The RECollective

Having the courage to speak out is the way that issues can become resolved.

For the RECollective theatre company being courageous meant taking to the stage to encourage people to open up and start talking about mental health. 

New Zealand actresses Romy Hooper, Cian Elyse White and Esmee Myers were motivated by their own experience of mental distress and that of their loved ones.

Their show, called ‘deVine’, was based on a fictitious Northland vineyard and focused on three generations of one family and tensions that arose when they did or didn’t deal with mental health problems.

Romy says depression, anxiety and other experiences of mental distress aren’t ageist, classist, racist or sexist - they exist within people of all demographics and circumstances.

“I’ve had very close friends take their lives, and I feel that there is a need for those of us who are still here to advocate and normalise mental health discussion and share our stories,” Romy says.

deVine ways to bring mental distress to light

Before the trio took to the stage for the first time, they hit the road to research not only what they wanted to focus on, but how best to share that with the audiences they wanted to reach - the Northland communities in Whangarei, Kaitaia and Kerikeri.

The women covered 400 kilometres and spoke with individuals, theatre organisations, health practitioners, community leaders from churches and iwi, shopkeepers, artists and volunteers in suicide prevention groups.

The actresses organised post-show forums to allow for safe discussions about issues raised during the production. They aimed to leave people with a message of hope and reminded them of the importance of communicating feelings, before they become overwhelming, and potentially destructive.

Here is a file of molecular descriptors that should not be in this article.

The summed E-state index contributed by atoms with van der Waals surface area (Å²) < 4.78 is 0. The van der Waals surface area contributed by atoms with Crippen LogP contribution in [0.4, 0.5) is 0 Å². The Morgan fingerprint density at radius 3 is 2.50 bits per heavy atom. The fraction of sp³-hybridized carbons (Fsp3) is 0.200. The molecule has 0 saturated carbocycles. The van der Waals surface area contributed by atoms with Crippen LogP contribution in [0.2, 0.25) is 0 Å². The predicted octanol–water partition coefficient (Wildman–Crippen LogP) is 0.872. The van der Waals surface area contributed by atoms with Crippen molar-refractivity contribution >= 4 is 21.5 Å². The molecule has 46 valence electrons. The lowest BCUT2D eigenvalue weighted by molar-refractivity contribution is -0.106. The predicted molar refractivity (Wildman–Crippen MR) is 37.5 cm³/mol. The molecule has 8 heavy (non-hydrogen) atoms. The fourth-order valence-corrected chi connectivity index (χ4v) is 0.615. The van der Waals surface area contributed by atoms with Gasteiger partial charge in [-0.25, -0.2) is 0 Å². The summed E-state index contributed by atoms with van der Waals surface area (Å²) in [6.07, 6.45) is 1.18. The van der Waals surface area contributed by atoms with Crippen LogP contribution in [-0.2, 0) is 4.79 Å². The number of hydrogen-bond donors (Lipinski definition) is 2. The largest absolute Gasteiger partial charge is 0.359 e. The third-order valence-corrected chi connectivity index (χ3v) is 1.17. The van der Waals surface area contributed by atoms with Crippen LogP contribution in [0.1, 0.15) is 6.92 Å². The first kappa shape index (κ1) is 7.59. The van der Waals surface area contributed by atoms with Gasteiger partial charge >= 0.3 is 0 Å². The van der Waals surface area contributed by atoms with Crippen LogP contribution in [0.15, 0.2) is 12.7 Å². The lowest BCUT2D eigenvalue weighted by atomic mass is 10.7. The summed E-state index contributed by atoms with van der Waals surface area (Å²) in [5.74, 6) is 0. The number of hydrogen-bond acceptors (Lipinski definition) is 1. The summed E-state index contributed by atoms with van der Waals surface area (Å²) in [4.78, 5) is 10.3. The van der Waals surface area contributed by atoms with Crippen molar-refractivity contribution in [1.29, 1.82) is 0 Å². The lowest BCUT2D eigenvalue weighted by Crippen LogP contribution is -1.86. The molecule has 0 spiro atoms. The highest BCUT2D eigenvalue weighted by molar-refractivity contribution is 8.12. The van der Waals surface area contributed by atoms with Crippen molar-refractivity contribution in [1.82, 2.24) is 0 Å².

“Our mission was always steadfastly focused on effecting ‘the one’,” Romy says. “If no one gets it, save for a single person right up the back who decides to change their behaviour, we’ve achieved success. There is always someone who leaves having experienced something unique and altering, that’s more important than anything else.”

Conversations as a vehicle for healing

Their hard work paid off. The show received outstanding reviews and positive feedback from its audiences.

“Most reflected on how relatable our characters were, and how real the conversations and arguments that took place appeared to them, which was a massive win for us,” Romy says.

The post-show forums proved to be hugely successful, and the actresses realised just how much the audiences - particularly youth - benefitted from their kaupapa.

“Our audiences actively launched into discussions around their experiences and stories with such humbling generosity that they often lasted over an hour,” Romy says.

While the curtains have closed for now, Romy, Cian and Esmee feel there is a need for more workshops and education around how communities can use theatre as a platform to tell stories and start conversations about mental health.

In the meantime, they continue to make sure they touch base with people they care about who they know are struggling.

“A simple message to say that we’re thinking of them can be the difference between a very good, or a very bad day. Small gestures can be huge, and remind people that despite the flurry of life, we’ll make time for them,” Romy says.

The RECollective hope to bring their ‘Theatre of Courage’ productions to regional communities once a year.

deVine was supported by a 2016 NZ Mental Health Media Grant 

Read about Media Grants